It is a strategic move resulting from the COVID-19 pandemic.

Executive Chef Kannon Swaris

Huntsville restaurateurs Matthew and Stephanie Mell of the Church Street Family Group worked with New York-based celebrity chef Jimmy Canora to conduct a nationwide search for a new executive chef who can help them navigate through unprecedented times for the food and beverage industries.

Officially stepping into the position this week, Executive Chef Kannon Swaris has moved to Huntsville from Miami where he was most recently the Executive Sous Chef at Nobu Miami. He opened Nobu as a junior sous chef, working under Nobu Chef Thomas Buckley. 

He was senior sous chef of Terra Mare at the Conrad Hotel and opened Isabelle’s, an Italian-American restaurant at the Ritz Carlton.

Swaris will oversee all culinary aspects of Church Street Family’s six Huntsville restaurants, supervise menu and restaurant development and direct the hiring and training of the culinary staff at all six venues.

The Church Street Family owns the Church Street Wine Shoppe, Purveyor at the Avenue Huntsville, Mazzara’s Italian Kitchen and Pourhouse at Stovehouse. They are also planning to open two venues: Catacomb435 in September and The Corner Pour in October.

According to the Mells, the challenges of the pandemic on the restaurant and entertainment industries require teamwork and exceptional leadership in order to not only move their company forward, but to raise the hospitality bar and increase tourism and travel to Huntsville during these challenging times. 

“We are extremely excited to introduce Chef Kannon,” said Stephanie Mell. “One of his first undertakings is the redevelopment of menus at all locations where he will infuse his own style and talents into each dish. We feel honored to have him on our team.”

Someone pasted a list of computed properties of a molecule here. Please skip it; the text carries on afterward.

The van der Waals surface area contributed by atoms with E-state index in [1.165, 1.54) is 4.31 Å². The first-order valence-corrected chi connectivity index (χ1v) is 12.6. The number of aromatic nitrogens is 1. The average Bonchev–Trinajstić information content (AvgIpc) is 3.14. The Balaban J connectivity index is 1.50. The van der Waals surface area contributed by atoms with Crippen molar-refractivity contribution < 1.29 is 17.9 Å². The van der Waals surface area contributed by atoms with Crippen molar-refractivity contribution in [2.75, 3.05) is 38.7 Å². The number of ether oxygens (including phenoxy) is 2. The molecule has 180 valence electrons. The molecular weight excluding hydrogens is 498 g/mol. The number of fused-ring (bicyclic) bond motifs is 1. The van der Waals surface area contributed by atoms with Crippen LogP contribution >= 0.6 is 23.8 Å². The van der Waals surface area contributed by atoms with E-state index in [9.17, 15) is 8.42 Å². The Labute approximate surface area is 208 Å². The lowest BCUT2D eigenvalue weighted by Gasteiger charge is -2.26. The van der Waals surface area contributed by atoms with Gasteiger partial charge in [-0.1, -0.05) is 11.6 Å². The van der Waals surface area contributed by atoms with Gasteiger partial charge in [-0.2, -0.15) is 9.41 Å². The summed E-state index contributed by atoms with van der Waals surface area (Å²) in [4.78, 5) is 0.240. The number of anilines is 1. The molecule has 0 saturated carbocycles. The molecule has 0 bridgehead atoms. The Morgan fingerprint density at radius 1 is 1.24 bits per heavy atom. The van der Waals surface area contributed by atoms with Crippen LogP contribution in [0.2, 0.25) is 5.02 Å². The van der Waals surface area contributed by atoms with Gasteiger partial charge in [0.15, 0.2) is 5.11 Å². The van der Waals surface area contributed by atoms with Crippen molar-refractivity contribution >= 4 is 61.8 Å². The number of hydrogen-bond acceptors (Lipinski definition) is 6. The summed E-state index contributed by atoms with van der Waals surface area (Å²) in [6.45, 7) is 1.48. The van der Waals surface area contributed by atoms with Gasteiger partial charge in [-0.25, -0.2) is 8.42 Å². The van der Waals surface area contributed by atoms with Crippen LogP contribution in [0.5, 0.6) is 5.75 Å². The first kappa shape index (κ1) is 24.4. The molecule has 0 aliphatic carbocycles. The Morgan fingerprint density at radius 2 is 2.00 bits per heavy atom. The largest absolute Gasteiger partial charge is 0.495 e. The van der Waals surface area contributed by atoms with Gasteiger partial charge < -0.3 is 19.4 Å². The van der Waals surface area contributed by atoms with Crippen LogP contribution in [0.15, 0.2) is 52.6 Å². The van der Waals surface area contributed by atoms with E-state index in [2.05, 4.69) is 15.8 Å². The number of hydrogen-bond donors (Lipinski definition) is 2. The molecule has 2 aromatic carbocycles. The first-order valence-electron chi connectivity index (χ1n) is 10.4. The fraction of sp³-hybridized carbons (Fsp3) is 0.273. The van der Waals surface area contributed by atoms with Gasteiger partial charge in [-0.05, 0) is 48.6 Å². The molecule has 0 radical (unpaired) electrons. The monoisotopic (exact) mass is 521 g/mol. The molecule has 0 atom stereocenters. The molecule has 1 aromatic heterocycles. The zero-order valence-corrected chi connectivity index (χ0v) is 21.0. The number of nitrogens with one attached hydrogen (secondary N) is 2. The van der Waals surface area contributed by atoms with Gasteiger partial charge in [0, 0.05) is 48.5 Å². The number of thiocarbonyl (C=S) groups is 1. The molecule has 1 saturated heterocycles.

In the meantime, Canora will continue to work with the Mells to further develop the CSF brand. An award-winning cookbook author and corporate consulting chef at Delmonico’s Wall Street, Canora honed his skills at the Tribeca Grill in Manhattan, owned by actor Robert DeNiro. Canora’s latest cookbook Italian Family Traditions with a Twist is due out in October.

Alabama Goods: Distinctive Food and Gifts Made in Alabama

When looking for the perfect gift or gift basket, look no further.

Alabama Goods features art, jewelry, pottery, crafts, and food items from around the state. (Photo/Steve Babin)

Homewood-based Alabama Goods has expanded northward to the Valley Bend shopping center, next to Fleet Feet.

“We’ve been wanting to open a location in Huntsville for a couple of years,” said owner Sherry Hartley. “We would go to Huntsville and ride around, looking for the right spot. When we found this one, we just thought it was a good match for the customer base that will be shopping there.”

What’s so unique about Alabama Goods is the merchandise they carry. It’s all handmade by Alabama artisans.

Alabama Goods got its start in 2008 when Hartley and her business partner Beth Staula teamed up to create their online corporate gift basket business. While serving on a committee with the Birmingham Chamber of Commerce, Hartley and Staula discussed potential business opportunities.